I am sure that you have all seen a concept presented in a three dimensional diagram – the X, the Y, and the Z access. When I drew a three dimensional box once the comment from one of my colleagues was ‘oh you must be a guru because only guru’s work in three dimensions.’
I have found that this comment spoke volumes about the quality of the idea. Putting things in three dimensions is a sign of defeat. It tells people that the only way you can think of something is to make it so complex that only a guru can understand – and that means it’s a weak idea.
The value of an idea exist in transmitting understanding, so the more complex an idea, the less value it has – unless you can make it readily transmittable. More often than not, three-dimensional ideas reflect weak thinking for this reason. You ask people to keep three forces in their mind because you cannot reduce the idea into simpler forces. While there are some ideas that require three dimensions, they do not include most business ideas.
So why is this a topic of discussion?
Because in creating IT plans and illustrating IT concepts we often depict things in three dimensions and try to show the forces and tradeoffs that really do not matter. The result is overly complicating ideas that make them difficult to transmit and therefore of less value.
Think of a bird flying across your back yard.
A flying bird exists in three-dimensional space; but its path is largely determined by two forces, gravity and lift generated by beating its wing. These forces cause the bird to fly in a vector rather than jump from one point in three-dimensional space to another. In other words there are really two forces at work that matter.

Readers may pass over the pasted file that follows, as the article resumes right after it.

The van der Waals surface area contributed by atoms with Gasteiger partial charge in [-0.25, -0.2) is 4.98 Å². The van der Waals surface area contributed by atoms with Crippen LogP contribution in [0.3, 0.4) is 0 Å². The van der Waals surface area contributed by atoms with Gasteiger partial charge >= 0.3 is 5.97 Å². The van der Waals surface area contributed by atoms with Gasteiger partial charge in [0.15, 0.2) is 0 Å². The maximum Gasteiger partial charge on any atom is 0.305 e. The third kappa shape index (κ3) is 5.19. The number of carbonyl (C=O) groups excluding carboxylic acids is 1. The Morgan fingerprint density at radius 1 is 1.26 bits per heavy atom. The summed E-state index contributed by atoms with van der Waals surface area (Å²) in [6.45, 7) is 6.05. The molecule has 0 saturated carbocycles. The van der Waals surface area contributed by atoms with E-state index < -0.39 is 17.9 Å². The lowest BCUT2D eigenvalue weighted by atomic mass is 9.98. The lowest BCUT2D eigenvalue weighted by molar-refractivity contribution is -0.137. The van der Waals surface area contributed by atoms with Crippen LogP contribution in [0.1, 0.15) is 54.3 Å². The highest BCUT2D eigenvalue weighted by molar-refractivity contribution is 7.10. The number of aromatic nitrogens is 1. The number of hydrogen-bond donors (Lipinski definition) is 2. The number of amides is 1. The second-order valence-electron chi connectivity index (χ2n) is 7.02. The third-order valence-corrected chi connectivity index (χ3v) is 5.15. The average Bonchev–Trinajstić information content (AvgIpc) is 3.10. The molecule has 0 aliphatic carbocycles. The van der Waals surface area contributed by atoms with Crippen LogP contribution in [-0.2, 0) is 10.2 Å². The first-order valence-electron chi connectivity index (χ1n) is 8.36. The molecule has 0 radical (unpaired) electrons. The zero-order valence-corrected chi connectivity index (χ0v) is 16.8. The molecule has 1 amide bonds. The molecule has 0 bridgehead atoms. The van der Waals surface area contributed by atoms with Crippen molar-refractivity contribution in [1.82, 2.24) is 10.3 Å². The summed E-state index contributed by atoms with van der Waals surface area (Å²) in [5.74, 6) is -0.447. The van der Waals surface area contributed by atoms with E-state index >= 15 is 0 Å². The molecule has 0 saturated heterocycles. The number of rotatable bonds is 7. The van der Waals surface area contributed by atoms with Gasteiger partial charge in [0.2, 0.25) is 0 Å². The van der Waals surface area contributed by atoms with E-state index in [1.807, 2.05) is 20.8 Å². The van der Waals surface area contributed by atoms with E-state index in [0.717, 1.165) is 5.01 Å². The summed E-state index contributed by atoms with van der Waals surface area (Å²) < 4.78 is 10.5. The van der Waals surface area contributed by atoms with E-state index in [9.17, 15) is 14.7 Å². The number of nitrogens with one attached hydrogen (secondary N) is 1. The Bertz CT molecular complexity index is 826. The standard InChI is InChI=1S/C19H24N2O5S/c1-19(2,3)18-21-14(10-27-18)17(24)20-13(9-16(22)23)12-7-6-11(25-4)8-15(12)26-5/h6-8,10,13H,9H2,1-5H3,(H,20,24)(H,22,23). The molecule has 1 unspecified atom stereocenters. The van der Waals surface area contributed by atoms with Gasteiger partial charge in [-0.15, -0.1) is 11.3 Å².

It’s the same way for many business ideas. The desire to be three-dimensional is gratifying, intellectually but not necessary to transmitting the idea.
If you feel the urge to go three dimensional, apply a few simple points to your thinking:
- Who are your presenting the picture for and what do you want them to do with it. If it is for yourself and to impress others with your intelligence, then go for it. It its to illustrate a point to support a decision or alert people to an issue, then go back to the drawing board.
- Are there really three forces at play or are two of the force really just different versions of the same thing.
- Can the response of the object in the three dimensions really change in three directions all at once? Often the real behavior is to move in steps responding to a force, then responding to others as sign that there are really only two forces at play at any one point in time.
- Do your options really exist along a continuum of three options or are there a definable set of options and implications – if so then use a table and make the options explicit.
Ask these questions the next time you see a three dimensional model and identify where additional thinking is needed to strengthen and simplify the idea. Your audience will appreciate it.